There were 11 eggs remaining (one went missing) and it was very obvious which eggs were developing and which were not. There were a couple eggs that were just not fertilized. As I thought, Uno the rooster just couldn’t get around to all the ladies all the time.

Unfertile egg.

There were also some that had developed a bit but then died of for unknown reasons.

Blood in the fluid, no visible veins

If it had been day 5 or so, I would have said this one looked normal. But at day 12, it should look quite different, as you’ll see in a moment.

The black spot at the top was a developing embryo in the very beginning stages when it died.

There were 5 eggs that looked like the following pictures. Notice the obvious veins/blood vessels.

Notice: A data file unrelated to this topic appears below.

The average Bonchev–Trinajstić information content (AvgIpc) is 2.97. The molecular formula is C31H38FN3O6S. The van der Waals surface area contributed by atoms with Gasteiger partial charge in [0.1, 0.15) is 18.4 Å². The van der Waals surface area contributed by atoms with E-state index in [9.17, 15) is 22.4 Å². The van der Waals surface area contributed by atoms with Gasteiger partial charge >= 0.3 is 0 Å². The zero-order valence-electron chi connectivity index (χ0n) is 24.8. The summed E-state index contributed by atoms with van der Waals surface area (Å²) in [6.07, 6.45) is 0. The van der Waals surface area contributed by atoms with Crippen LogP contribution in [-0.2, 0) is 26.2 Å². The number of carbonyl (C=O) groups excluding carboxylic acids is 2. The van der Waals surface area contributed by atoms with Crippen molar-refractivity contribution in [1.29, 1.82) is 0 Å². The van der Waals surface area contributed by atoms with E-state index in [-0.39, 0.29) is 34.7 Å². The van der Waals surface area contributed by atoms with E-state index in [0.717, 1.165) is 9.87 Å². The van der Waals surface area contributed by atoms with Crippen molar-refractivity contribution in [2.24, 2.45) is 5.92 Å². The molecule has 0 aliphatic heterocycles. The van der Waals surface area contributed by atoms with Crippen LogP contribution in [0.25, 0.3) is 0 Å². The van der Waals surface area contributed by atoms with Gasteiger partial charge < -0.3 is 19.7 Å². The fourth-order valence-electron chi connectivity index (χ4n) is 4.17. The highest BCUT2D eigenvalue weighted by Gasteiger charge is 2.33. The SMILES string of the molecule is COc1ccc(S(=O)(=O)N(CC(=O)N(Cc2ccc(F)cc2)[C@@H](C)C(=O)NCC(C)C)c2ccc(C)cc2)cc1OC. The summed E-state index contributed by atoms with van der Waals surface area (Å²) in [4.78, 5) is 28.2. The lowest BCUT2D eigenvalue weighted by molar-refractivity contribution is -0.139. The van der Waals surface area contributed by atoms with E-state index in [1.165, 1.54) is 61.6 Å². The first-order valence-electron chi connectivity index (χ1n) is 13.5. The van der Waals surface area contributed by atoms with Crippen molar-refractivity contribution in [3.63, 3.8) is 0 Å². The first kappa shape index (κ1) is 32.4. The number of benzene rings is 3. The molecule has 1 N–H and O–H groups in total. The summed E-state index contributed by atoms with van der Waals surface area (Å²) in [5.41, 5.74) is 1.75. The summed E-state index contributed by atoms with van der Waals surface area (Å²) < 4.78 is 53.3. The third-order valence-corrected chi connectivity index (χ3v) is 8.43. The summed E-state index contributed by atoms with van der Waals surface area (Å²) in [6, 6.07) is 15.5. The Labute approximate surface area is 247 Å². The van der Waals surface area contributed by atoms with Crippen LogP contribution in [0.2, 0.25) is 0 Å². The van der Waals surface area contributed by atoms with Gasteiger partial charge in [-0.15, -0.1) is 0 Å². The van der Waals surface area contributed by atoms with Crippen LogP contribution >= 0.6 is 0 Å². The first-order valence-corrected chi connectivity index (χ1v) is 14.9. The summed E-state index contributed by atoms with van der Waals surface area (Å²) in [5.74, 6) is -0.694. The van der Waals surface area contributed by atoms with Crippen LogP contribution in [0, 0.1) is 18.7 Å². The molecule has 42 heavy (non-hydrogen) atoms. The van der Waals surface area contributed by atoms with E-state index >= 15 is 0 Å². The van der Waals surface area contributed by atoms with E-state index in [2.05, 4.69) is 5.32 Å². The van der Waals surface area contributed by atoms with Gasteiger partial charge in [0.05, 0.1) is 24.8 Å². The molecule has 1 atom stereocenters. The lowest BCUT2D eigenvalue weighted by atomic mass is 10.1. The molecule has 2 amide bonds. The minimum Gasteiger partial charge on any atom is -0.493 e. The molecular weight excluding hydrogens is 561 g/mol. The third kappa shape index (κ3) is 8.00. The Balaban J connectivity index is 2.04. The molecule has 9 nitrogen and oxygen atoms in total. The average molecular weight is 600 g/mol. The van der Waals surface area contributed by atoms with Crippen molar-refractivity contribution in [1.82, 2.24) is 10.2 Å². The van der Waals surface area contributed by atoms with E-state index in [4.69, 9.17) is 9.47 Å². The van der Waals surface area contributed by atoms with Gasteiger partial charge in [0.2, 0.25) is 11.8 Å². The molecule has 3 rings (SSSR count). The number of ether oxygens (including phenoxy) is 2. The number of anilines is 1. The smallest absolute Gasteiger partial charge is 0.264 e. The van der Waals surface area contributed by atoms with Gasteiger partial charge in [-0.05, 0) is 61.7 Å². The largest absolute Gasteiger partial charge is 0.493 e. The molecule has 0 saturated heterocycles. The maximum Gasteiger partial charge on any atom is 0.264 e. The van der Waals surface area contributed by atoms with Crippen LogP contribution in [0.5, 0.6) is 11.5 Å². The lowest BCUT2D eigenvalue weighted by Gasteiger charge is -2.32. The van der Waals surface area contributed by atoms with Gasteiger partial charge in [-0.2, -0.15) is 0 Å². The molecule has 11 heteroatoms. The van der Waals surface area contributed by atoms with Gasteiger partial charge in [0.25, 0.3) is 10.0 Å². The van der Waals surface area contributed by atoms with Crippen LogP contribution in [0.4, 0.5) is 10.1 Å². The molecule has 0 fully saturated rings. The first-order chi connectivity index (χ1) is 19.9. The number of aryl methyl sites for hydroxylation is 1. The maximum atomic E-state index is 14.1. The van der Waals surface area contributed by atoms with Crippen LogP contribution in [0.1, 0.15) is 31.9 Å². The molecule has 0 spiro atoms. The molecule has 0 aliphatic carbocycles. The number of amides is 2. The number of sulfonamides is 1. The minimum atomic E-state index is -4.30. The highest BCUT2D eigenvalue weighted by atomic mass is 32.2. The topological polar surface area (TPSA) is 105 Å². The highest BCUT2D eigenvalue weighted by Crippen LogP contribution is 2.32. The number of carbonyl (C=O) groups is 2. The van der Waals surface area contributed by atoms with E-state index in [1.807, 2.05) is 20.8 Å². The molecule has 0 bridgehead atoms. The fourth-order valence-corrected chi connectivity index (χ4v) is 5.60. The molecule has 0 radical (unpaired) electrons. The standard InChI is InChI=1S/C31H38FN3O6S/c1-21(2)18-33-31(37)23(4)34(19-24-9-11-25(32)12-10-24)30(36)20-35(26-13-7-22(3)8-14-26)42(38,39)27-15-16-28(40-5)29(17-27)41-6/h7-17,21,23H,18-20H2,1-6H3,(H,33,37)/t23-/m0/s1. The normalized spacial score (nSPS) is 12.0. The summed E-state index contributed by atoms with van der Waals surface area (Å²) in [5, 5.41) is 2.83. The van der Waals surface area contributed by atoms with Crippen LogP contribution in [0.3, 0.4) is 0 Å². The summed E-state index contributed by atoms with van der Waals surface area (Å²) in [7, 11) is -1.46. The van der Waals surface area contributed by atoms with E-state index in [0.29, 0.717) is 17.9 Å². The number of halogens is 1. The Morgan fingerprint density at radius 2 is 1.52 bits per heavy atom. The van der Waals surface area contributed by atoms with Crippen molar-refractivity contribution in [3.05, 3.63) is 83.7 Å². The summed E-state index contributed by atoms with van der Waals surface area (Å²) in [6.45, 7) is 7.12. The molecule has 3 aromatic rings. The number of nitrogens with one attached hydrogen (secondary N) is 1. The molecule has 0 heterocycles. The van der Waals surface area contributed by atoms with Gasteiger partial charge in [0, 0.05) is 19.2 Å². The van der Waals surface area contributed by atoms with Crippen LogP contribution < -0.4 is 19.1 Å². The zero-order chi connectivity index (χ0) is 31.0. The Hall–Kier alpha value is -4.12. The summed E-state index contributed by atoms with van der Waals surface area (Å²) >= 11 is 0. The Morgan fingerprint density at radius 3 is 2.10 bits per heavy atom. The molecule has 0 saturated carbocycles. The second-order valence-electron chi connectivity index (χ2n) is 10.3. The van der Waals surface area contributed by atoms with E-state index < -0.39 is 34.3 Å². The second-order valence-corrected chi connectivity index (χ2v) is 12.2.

Because these eggs had white shells, the blood vessels were very easy to see with the light. We could even see the movement of the fluid inside as the chick moved around! Check out the video below!

That was an awesome experience!

A day or two after candling, another of the eggs got broken, so we are down to 4. But Welly is being a good broody Mama, so we are hopeful to get some chicks out of theses ones, too.

Her hatch date is tomorrow!

2019 Broody Hen watch: Days 16 & 5

No, the title is not a typo. We are on day 16 AND day 5.

How, you ask?

This is how.

Yep, that’s another Broody Hen.Welly the Welsummer went broody once or twice last summer, but we weren’t successful in getting her to hatch the eggs. Or either of her Welsummer sisters for that matter (Summer and Suntime). But we learned a lot from our mistakes last summer and are very hopeful that she’ll come through this time.We have her set up in a large dog crate and think we have taken care of the mouse problem we had last time we had a hen be broody in this box (by getting cats and by not leaving food in the crate over night).